Liz Truss and Rishi Sunak have emerged victorious in the race to be the final two Tory leadership contenders, meaning a battle royale beckons in the fight to be the UK’s next Prime Minister.
Penny Mordaunt came close to pipping the foreign secretary to the post for second place, with 105 votes to Truss’s 113. Sunak, meanwhile, was far ahead with the backing of 137 MPs. But it is now the views of around 160,000 Conservative Party members that matter, with the result due to be announced on 5 September.
Truss is the radical in the race, pledging immediate tax cuts and a major departure from the austere path Sunak set the UK on after the Covid-era spending. She will argue that the highest tax burden for 70 years is stifling growth and exacerbating the cost-of-living crisis, and note that the UK’s national debt is lower than competitors such as the US and Japan.
[See also: Rishi Sunak and Liz Truss are struggling to convince Red Wall and Blue Wall voters]
Sunak, whose support plummeted among Tory members during his chancellorship, will make the case for fiscal conservatism and argue that higher taxes are needed to fund public services buckling under backlog pressures. His attack lines against Truss were given a run-out during the last TV debate, when he accused the Foreign Secretary of “fantasy economics” and “socialism”.
Given Tory members’ antipathy to higher taxes, Sunak faces an uphill struggle. As the only pro-Brexit candidate, he will hope the party’s devotion to the cause of leaving the EU is still a powerful currency. But Truss, whose allies say has the zeal of a convert over Brexit, has a secret weapon: Boris Johnson.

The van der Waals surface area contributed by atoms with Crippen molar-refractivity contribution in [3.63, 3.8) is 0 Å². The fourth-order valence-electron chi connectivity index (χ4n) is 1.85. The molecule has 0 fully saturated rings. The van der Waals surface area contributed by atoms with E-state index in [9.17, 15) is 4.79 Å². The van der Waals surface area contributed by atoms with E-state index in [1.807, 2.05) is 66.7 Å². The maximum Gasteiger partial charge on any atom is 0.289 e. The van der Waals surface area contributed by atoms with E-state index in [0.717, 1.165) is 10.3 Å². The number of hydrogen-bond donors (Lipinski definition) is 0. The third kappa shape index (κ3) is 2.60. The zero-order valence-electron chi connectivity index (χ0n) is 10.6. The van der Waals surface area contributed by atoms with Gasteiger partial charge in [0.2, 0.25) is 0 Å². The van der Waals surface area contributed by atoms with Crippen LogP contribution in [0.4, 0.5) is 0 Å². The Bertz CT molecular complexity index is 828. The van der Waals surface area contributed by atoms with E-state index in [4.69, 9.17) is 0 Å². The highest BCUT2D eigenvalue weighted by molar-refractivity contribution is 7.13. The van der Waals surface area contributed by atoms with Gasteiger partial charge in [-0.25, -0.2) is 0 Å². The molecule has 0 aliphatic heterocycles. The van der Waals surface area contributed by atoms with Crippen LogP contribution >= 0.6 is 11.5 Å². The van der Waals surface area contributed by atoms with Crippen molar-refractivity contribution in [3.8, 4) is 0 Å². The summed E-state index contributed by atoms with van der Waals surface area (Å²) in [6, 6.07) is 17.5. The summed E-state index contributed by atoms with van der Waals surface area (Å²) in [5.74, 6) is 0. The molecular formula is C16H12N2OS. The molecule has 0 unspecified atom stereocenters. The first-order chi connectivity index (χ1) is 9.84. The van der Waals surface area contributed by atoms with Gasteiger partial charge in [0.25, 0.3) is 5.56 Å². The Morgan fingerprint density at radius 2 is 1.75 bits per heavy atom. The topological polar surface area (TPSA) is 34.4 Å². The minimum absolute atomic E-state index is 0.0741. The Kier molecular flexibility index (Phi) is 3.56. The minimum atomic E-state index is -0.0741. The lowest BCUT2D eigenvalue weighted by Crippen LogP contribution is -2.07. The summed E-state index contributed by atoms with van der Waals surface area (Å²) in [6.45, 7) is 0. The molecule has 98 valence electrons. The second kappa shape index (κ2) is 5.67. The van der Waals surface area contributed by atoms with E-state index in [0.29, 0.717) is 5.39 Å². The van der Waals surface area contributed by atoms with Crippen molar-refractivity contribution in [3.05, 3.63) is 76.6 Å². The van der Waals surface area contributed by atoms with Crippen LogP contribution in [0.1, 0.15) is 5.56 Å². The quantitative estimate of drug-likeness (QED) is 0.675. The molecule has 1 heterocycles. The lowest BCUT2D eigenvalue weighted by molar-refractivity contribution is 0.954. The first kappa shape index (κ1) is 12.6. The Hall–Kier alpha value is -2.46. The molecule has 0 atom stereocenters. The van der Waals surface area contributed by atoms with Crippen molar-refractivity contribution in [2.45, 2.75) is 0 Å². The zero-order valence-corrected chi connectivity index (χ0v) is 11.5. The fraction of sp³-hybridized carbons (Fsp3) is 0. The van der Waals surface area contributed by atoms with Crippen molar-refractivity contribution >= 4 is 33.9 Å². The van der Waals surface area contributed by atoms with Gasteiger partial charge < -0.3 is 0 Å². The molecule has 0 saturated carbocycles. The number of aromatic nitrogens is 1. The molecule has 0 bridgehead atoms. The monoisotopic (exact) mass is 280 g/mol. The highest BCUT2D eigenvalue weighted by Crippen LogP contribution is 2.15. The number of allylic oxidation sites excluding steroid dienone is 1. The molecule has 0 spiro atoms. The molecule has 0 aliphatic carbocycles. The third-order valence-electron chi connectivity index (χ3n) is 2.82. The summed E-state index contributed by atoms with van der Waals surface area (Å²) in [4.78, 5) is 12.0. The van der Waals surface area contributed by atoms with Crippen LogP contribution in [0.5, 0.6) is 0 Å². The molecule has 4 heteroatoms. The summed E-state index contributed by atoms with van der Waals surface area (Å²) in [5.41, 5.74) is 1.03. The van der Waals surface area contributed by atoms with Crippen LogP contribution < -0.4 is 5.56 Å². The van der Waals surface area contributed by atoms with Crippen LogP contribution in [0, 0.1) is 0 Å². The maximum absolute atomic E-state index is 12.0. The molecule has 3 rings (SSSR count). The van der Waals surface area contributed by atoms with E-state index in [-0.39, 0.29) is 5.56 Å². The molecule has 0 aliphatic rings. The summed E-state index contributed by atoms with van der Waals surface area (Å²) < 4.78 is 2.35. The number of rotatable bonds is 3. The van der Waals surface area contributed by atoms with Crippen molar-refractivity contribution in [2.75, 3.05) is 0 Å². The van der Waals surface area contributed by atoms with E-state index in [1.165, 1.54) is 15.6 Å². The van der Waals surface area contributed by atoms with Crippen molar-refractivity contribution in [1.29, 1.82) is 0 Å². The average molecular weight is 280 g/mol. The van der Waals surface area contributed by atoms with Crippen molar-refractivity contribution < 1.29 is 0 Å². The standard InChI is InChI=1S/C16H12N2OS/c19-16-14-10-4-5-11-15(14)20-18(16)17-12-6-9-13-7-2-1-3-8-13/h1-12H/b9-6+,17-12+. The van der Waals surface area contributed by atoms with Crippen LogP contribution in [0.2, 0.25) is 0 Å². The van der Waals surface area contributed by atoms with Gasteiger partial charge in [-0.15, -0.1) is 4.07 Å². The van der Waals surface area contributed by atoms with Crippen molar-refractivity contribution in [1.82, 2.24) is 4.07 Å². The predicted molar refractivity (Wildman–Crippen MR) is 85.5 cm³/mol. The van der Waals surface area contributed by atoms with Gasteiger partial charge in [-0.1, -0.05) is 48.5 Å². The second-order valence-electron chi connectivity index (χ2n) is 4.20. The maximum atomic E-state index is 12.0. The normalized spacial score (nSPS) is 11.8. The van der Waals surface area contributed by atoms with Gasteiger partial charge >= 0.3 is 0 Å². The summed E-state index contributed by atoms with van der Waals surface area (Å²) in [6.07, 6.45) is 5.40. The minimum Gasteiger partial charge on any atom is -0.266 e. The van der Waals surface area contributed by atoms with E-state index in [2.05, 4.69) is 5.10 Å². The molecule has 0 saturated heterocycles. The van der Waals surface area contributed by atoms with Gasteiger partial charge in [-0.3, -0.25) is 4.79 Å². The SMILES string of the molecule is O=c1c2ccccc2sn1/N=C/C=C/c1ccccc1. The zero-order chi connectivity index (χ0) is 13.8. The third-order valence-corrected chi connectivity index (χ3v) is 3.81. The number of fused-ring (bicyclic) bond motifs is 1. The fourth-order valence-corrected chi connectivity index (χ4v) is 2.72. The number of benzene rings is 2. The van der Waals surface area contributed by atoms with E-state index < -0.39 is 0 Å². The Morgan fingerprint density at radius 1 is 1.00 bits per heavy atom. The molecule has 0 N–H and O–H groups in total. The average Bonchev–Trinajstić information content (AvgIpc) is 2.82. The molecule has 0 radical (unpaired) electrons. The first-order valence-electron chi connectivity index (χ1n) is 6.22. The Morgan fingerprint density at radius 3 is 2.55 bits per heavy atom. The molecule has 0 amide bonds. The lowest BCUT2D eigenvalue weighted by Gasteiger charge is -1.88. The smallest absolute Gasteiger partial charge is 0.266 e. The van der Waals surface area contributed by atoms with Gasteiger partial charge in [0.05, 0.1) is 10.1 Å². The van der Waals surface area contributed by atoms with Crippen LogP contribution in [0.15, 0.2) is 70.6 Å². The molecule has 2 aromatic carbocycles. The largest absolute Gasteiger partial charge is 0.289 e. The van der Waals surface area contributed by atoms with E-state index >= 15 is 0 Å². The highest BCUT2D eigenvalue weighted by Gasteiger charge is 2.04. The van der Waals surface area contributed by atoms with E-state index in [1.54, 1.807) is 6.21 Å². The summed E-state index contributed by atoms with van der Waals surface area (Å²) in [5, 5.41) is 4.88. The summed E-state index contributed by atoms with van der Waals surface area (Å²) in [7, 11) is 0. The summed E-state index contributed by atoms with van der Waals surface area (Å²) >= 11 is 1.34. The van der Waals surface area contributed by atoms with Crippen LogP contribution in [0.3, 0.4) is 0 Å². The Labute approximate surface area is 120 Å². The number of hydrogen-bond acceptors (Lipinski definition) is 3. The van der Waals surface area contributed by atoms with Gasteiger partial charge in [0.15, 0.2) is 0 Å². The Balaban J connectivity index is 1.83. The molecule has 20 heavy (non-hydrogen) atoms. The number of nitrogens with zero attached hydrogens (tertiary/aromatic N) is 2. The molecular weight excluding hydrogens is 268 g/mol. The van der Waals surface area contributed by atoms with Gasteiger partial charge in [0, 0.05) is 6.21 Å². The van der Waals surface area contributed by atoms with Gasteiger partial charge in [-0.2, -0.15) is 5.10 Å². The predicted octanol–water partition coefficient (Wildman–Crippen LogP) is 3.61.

The outgoing PM, who is able to charm the party membership better than most, made clear at his final PMQs that he felt betrayed by the former occupant of No 11, telling MPs: “I love the Treasury, but remember if we’d always listened to the Treasury we wouldn’t have built the M25 or the Channel Tunnel.”
Johnson allies have briefed that they believe Sunak is a “snake” and responsible for hastening the PM’s exit. A wounded animal can be a dangerous beast and Johnson could do enormous damage during the long summer of hustings which will now follow.
[See also: Will Liz Truss be the next Prime Minister?]